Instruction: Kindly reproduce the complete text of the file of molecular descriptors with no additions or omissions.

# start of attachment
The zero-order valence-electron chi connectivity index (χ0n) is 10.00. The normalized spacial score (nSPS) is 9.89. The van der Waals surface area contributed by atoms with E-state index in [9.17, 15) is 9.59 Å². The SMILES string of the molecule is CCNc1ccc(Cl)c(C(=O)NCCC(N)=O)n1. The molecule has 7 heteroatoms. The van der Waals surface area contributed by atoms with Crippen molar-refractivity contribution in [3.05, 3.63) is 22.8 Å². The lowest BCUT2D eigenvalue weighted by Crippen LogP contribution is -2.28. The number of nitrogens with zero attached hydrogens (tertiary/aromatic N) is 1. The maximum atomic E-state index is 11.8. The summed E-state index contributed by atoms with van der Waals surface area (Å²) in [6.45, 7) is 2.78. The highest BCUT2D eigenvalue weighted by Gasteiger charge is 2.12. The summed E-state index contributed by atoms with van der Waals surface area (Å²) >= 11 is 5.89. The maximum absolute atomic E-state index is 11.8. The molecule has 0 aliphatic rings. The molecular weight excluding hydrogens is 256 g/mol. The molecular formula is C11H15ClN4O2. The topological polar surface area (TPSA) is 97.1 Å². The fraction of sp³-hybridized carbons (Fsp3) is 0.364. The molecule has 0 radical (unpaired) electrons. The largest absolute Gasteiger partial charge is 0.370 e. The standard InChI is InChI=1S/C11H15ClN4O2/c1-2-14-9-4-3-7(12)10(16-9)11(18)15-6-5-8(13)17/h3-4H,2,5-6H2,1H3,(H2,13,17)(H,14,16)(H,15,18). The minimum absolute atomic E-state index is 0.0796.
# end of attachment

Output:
The zero-order valence-electron chi connectivity index (χ0n) is 10.00. The normalized spacial score (nSPS) is 9.89. The van der Waals surface area contributed by atoms with E-state index in [9.17, 15) is 9.59 Å². The SMILES string of the molecule is CCNc1ccc(Cl)c(C(=O)NCCC(N)=O)n1. The molecule has 7 heteroatoms. The van der Waals surface area contributed by atoms with Crippen molar-refractivity contribution in [3.05, 3.63) is 22.8 Å². The lowest BCUT2D eigenvalue weighted by Crippen LogP contribution is -2.28. The number of nitrogens with zero attached hydrogens (tertiary/aromatic N) is 1. The maximum atomic E-state index is 11.8. The summed E-state index contributed by atoms with van der Waals surface area (Å²) in [6.45, 7) is 2.78. The highest BCUT2D eigenvalue weighted by Gasteiger charge is 2.12. The summed E-state index contributed by atoms with van der Waals surface area (Å²) >= 11 is 5.89. The maximum absolute atomic E-state index is 11.8. The molecule has 0 aliphatic rings. The molecular weight excluding hydrogens is 256 g/mol. The molecular formula is C11H15ClN4O2. The topological polar surface area (TPSA) is 97.1 Å². The fraction of sp³-hybridized carbons (Fsp3) is 0.364. The molecule has 0 radical (unpaired) electrons. The largest absolute Gasteiger partial charge is 0.370 e. The standard InChI is InChI=1S/C11H15ClN4O2/c1-2-14-9-4-3-7(12)10(16-9)11(18)15-6-5-8(13)17/h3-4H,2,5-6H2,1H3,(H2,13,17)(H,14,16)(H,15,18). The minimum absolute atomic E-state index is 0.0796.